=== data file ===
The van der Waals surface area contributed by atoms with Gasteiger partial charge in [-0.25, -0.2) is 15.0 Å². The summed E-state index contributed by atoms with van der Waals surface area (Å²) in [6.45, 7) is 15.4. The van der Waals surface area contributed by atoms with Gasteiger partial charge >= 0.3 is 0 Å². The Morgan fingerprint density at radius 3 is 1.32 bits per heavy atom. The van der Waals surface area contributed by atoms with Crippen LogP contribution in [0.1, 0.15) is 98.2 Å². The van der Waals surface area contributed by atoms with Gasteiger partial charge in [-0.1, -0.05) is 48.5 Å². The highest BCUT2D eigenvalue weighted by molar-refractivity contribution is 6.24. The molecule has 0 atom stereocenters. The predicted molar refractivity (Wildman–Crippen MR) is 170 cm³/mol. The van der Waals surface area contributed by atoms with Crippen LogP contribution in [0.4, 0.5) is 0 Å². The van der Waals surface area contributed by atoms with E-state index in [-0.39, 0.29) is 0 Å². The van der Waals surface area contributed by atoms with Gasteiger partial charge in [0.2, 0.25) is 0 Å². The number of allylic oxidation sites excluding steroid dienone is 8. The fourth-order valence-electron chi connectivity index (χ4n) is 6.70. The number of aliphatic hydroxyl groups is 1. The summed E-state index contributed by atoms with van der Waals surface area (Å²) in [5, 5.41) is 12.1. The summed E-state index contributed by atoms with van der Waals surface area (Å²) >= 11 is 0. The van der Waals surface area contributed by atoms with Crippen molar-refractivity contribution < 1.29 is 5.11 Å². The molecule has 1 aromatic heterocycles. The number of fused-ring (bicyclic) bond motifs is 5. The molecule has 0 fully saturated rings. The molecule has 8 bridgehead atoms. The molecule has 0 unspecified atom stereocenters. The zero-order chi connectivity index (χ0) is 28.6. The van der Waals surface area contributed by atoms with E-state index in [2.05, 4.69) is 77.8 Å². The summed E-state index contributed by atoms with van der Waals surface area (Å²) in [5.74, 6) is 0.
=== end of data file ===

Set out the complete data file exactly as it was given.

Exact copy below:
The van der Waals surface area contributed by atoms with Gasteiger partial charge in [-0.25, -0.2) is 15.0 Å². The summed E-state index contributed by atoms with van der Waals surface area (Å²) in [6.45, 7) is 15.4. The van der Waals surface area contributed by atoms with Gasteiger partial charge >= 0.3 is 0 Å². The Morgan fingerprint density at radius 3 is 1.32 bits per heavy atom. The van der Waals surface area contributed by atoms with Crippen LogP contribution in [0.1, 0.15) is 98.2 Å². The van der Waals surface area contributed by atoms with Gasteiger partial charge in [-0.1, -0.05) is 48.5 Å². The highest BCUT2D eigenvalue weighted by molar-refractivity contribution is 6.24. The molecule has 0 atom stereocenters. The predicted molar refractivity (Wildman–Crippen MR) is 170 cm³/mol. The van der Waals surface area contributed by atoms with Crippen LogP contribution in [0.4, 0.5) is 0 Å². The van der Waals surface area contributed by atoms with E-state index in [-0.39, 0.29) is 0 Å². The van der Waals surface area contributed by atoms with Gasteiger partial charge in [0.2, 0.25) is 0 Å². The number of allylic oxidation sites excluding steroid dienone is 8. The fourth-order valence-electron chi connectivity index (χ4n) is 6.70. The number of aliphatic hydroxyl groups is 1. The summed E-state index contributed by atoms with van der Waals surface area (Å²) in [5, 5.41) is 12.1. The summed E-state index contributed by atoms with van der Waals surface area (Å²) >= 11 is 0. The van der Waals surface area contributed by atoms with Crippen molar-refractivity contribution < 1.29 is 5.11 Å². The molecule has 1 aromatic heterocycles. The number of fused-ring (bicyclic) bond motifs is 5. The molecule has 0 fully saturated rings. The molecule has 8 bridgehead atoms. The molecule has 0 unspecified atom stereocenters. The zero-order chi connectivity index (χ0) is 28.6. The van der Waals surface area contributed by atoms with E-state index in [2.05, 4.69) is 77.8 Å². The summed E-state index contributed by atoms with van der Waals surface area (Å²) in [5.74, 6) is 0.